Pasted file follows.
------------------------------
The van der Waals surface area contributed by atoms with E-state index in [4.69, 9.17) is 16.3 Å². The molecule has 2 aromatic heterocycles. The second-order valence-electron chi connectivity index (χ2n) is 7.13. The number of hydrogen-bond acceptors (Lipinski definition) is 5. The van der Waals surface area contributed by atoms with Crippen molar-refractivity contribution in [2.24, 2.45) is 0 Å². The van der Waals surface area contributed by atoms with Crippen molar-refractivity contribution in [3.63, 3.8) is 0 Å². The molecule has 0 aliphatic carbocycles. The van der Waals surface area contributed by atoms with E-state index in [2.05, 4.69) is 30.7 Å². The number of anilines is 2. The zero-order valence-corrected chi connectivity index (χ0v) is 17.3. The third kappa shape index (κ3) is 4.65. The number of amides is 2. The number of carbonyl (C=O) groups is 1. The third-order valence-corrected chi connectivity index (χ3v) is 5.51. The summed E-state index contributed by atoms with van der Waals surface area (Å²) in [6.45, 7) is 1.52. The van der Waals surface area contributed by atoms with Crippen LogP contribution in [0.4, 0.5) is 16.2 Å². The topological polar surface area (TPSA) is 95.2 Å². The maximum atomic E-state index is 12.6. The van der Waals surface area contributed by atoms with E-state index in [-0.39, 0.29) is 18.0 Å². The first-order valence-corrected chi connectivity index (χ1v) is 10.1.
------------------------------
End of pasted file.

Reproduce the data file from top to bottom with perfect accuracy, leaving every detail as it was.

The van der Waals surface area contributed by atoms with E-state index in [4.69, 9.17) is 16.3 Å². The molecule has 2 aromatic heterocycles. The second-order valence-electron chi connectivity index (χ2n) is 7.13. The number of hydrogen-bond acceptors (Lipinski definition) is 5. The van der Waals surface area contributed by atoms with Crippen molar-refractivity contribution in [2.24, 2.45) is 0 Å². The van der Waals surface area contributed by atoms with Crippen molar-refractivity contribution in [3.63, 3.8) is 0 Å². The molecule has 0 aliphatic carbocycles. The van der Waals surface area contributed by atoms with E-state index in [2.05, 4.69) is 30.7 Å². The number of anilines is 2. The zero-order valence-corrected chi connectivity index (χ0v) is 17.3. The third kappa shape index (κ3) is 4.65. The number of amides is 2. The number of carbonyl (C=O) groups is 1. The third-order valence-corrected chi connectivity index (χ3v) is 5.51. The summed E-state index contributed by atoms with van der Waals surface area (Å²) in [6.45, 7) is 1.52. The van der Waals surface area contributed by atoms with Crippen LogP contribution in [0.4, 0.5) is 16.2 Å². The topological polar surface area (TPSA) is 95.2 Å². The maximum atomic E-state index is 12.6. The van der Waals surface area contributed by atoms with E-state index in [-0.39, 0.29) is 18.0 Å². The first-order valence-corrected chi connectivity index (χ1v) is 10.1.